Maternal and Child Health
We are making efforts to ensure that all women, newborn and children, regardless of where they live or are born, have access to quality health care services.
In spite of remarkable global progress, the most essential maternal and reproductive health interventions do not still reach the most vulnerable and poorest women, newborn and children in sub-Saharan Africa.
Maternal health refers to the health of women during pregnancy, childbirth and the postnatal period.
Each stage should be a positive experience, ensuring women and their babies reach their full potential for health and well-being.
Although important progress has been made in the last two decades, about 295 000 women died during and following pregnancy and childbirth in 2017. The most common direct causes of maternal injury and death were excessive blood loss, infection, high blood pressure, unsafe abortion, and obstructed labour, as well as indirect causes such as anemia, malaria, and heart disease.
Most maternal deaths are preventable with timely management by a skilled health professional working in a supportive environment.
Although the number of maternal and child deaths has decreased considerably, the Sustainable Development Goals that focus on reducing maternal (SDG3.1) and child (SDG3.2) mortality are far from being reached. Half of women in developing regions do not receive the recommended amount of health care they need. The difference in maternal mortality rates between developed and developing countries is the biggest global health inequity today. Moreover, every year more than eight million children under five years of age die from preventable causes, many within the first month of life.
The growing number of drug-resistant bacteria poses an increasing threat to the effectiveness of existing antibiotics. Indeed, only 3 new antibiotics have received approval in the last 30 years
- 830 Women die every day from complications related to pregnancy, childbirth and postpartum.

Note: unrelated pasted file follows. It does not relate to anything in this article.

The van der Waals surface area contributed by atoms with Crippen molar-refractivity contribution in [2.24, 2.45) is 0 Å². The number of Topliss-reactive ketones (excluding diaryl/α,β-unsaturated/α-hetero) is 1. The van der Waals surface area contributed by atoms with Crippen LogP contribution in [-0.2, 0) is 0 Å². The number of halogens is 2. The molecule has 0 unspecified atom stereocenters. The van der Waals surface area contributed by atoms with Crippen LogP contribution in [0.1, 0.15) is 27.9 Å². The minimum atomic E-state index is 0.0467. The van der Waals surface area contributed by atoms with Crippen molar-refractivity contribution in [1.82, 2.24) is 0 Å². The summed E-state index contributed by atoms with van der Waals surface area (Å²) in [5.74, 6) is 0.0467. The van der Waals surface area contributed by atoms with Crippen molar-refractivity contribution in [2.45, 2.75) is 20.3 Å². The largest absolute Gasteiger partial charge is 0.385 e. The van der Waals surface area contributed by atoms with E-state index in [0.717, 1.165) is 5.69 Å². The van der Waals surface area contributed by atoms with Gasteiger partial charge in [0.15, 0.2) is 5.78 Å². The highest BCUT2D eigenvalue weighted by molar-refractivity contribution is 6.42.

- 99% Of these preventable deaths occur in developing countries 5.6 million children under five died in 2016, half of them were newborns
- 80% Of births occur in countries where data for maternal causes of death do not exist or are incomplete
Maternal and newborn mortality in low- and middle-income countries is heavily exacerbated by indirect causes: taken together HIV/AIDS, malaria and tuberculosis are among the leading causes of maternal mortality. In addition, the lack of reliable data on the number of deaths and their causes continues to hamper progress towards the SDG targets and must be a priority at the national and global level.
Improving the health outcomes of the most marginalized and fragile populations in the development regions, such as women, adolescents and children, is at the heart of our work.
Ending preventable maternal death must remain at the top of the global agenda. At the same time, simply surviving pregnancy and childbirth can never be the marker of successful maternal health care. It is critical to expand efforts reducing maternal injury and disability to promote health and well-being.
Every pregnancy and birth is unique. Addressing inequalities that affect health outcomes, especially sexual and reproductive health and rights and gender, is fundamental to ensuring all women have access to respectful and high-quality maternity care.
- 2.7 million Of newborn deaths annually
- 2.6 million Of babies die in the first month of life from conditions and diseases associated with lack of quality care at birth or skilled care and treatment immediately after birth.
- 2.6 million Babies die in the last three months of pregnancy (stillbirth)
To ensure every child survives and thrives to reach their full potential, we must focus on improving care around the time of birth and the first week of life.
The high rates of preventable death and poor health and well-being of newborns and children under the age of five are indicators of the uneven coverage of life-saving interventions and, more broadly, of inadequate social and economic development. Poverty, poor nutrition and insufficient access to clean water and sanitation are all harmful factors, as is insufficient access to quality health services such as essential care for newborns.
Health promotion, disease prevention services (such as vaccinations) and treatment of common childhood illnesses are essential if children are to thrive as well as survive.